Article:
Recent Acquisitions


Vide gear

 

In a recent blog post I mentioned that I recently invested in quite a bit of gear to start doing more real estate videos. I really want to increase the production value and make the videos cinematic. Here is some of the equipment I’ll be using:

 

1.) Westcott Spiderlite TD 6 Continuous Lighting Kit

2.)Manfrotto  535 Carbon Fiber Tripod with 502 Video Head

3.) Tether Tools Wallee iPad Connect

4.) Cinevate Atlas FLT 26 inch slider with vertical kit and counterbalance

5.) Manfrotto 494 mini ball head

6.) Rode Smart Lav

7.) Canon TC-80N3 Timer Remote

I plan to review each piece to let you know how it works and why I use it. So stay tuned for that.

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Behind the Scenes: Composing For Interior Photography


If you follow me on Facebook, you may have seen some of the behind-the-scenes shots I’ve posted of my camera and tripod positioned so I can get a good shot. In interior photography, the size of the room and layout of the furniture sometimes present challenges against the composition I want to achieve. Below are some of those shots and the end result.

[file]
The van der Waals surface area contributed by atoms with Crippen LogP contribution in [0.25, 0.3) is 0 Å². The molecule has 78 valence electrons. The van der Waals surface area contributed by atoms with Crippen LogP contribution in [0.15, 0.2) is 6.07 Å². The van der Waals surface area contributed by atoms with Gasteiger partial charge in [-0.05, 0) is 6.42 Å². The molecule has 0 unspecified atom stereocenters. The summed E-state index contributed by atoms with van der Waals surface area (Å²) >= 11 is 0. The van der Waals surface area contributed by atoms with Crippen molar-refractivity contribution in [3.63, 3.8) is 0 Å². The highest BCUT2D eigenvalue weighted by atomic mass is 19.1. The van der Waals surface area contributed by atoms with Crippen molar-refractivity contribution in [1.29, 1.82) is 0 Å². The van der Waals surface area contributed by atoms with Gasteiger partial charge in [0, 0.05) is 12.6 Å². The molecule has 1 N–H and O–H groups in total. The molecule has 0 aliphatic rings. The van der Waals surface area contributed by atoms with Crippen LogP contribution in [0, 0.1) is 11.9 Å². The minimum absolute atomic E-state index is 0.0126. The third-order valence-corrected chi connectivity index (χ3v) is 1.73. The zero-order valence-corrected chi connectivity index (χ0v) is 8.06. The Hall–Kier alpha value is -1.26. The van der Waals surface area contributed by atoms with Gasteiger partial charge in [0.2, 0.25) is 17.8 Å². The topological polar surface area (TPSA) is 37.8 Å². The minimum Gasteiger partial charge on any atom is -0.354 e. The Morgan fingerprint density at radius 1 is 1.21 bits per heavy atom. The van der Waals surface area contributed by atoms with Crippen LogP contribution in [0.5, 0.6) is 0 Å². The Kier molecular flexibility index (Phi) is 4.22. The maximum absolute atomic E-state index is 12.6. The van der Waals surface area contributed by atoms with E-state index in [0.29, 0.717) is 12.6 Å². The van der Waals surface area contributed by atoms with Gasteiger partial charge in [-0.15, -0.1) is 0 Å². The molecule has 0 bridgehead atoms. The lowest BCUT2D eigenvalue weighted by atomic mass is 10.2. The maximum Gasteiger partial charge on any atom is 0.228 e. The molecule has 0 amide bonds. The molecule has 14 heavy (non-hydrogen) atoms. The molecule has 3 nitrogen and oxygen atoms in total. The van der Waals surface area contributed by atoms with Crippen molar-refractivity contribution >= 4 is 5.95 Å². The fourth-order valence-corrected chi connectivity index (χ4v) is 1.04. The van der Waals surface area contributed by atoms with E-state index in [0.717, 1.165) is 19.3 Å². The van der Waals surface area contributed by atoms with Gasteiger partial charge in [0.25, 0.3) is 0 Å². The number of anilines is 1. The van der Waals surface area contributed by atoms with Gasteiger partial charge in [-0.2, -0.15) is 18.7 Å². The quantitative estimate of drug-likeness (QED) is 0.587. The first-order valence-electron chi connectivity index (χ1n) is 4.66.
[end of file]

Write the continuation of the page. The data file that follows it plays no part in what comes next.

tripod on table Living Room copy

BTS-2Living Room-1

photo (1) copyRVH_072_Master Bed 1-1 copy

Why My Next Camera Will Be Mirrorless Pt. II


Sony RX1

Sony RX1

So as the title implies, this is a follow-up to the “Why My Next Camera Will Be Mirrorless” post written in July of 2012. Back then, I hadn’t purchased the Canon 5D MKIII yet and Canon had not yet released its own mirrorless camera; and I had my eye on the Sony NEX-7 with its 24 megapixel, APS-C sensor. With interchangeable lenses, I was considering the Zeiss 24mm f/1.8 lens. Then everything changed when Sony announced the RX1.